Tish Hinojosa's Border Tour | Theater Critic's Choice | Chicago Reader

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Tish Hinojosa's Border Tour


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This lineup beautifully captures the inherent multiculturalism of Austin roots music. Country, Tex-Mex, blues, R & B, rock, conjuntos: Austin artists mix 'n' match 'em without a second thought. Don Walser's new album Rolling Stone From Texas (Watermelon) covers both halves of country and western by offering rich cowboy tunes such as "Cowpoke" to counter more typical fare like honky-tonk boogies. Walser possesses an innate knowledge of old country styles, vibrantly drifting from a Jimmie Rodgers yodel to classics by Tennessee Ernie Ford, Willie Nelson, and Marty Robbins. Apart from his elastic vocals and his trademark mind-boggling yodels--he's conducting yodeling contests at each stop on this tour--Walser has a crack band that includes the terrific pedal-steel player Jimmy Day. Inextricably linked to pals Jimmie Dale Gilmore and Joe Ely, his partners in the nearly mythical Flatlanders, Butch Hancock is better known for his songwriting abilities than his live performances. On his fine new album Eats Away the Night (Sugar Hill), his first with full-blown production, he has the backing of guitarist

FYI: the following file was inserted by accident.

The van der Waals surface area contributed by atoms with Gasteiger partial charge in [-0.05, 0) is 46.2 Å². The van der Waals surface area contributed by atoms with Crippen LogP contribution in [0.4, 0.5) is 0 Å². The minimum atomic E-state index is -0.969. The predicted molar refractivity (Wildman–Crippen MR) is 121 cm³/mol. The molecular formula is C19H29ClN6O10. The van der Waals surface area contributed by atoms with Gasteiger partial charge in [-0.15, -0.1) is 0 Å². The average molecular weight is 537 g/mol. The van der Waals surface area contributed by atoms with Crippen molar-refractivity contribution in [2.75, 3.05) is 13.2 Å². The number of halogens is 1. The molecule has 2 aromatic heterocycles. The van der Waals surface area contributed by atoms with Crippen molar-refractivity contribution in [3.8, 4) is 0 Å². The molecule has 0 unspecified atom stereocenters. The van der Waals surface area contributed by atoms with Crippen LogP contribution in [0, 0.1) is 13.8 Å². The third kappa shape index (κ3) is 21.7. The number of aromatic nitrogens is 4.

Gurf Morlix and the rest of Lucinda Williams's excellent band. It finds him to be a gritty folk rocker with Dylanesque overtones. Tish Hinojosa, whose superb new album Frontejas (Rounder) provides a spirited romp through the talented country-pop singer's Mexican roots, also appears, along with conjunto accordion player Santiago Jimenez Jr., a giant noted for the stylistic purity his more famous brother Flaco has often forsaken. Friday, 9 PM, Whiskey River, 1997 N. Clybourn; 528-3400.

Art accompanying story in printed newspaper (not available in this archive): Photo/Fabio Nosotti.

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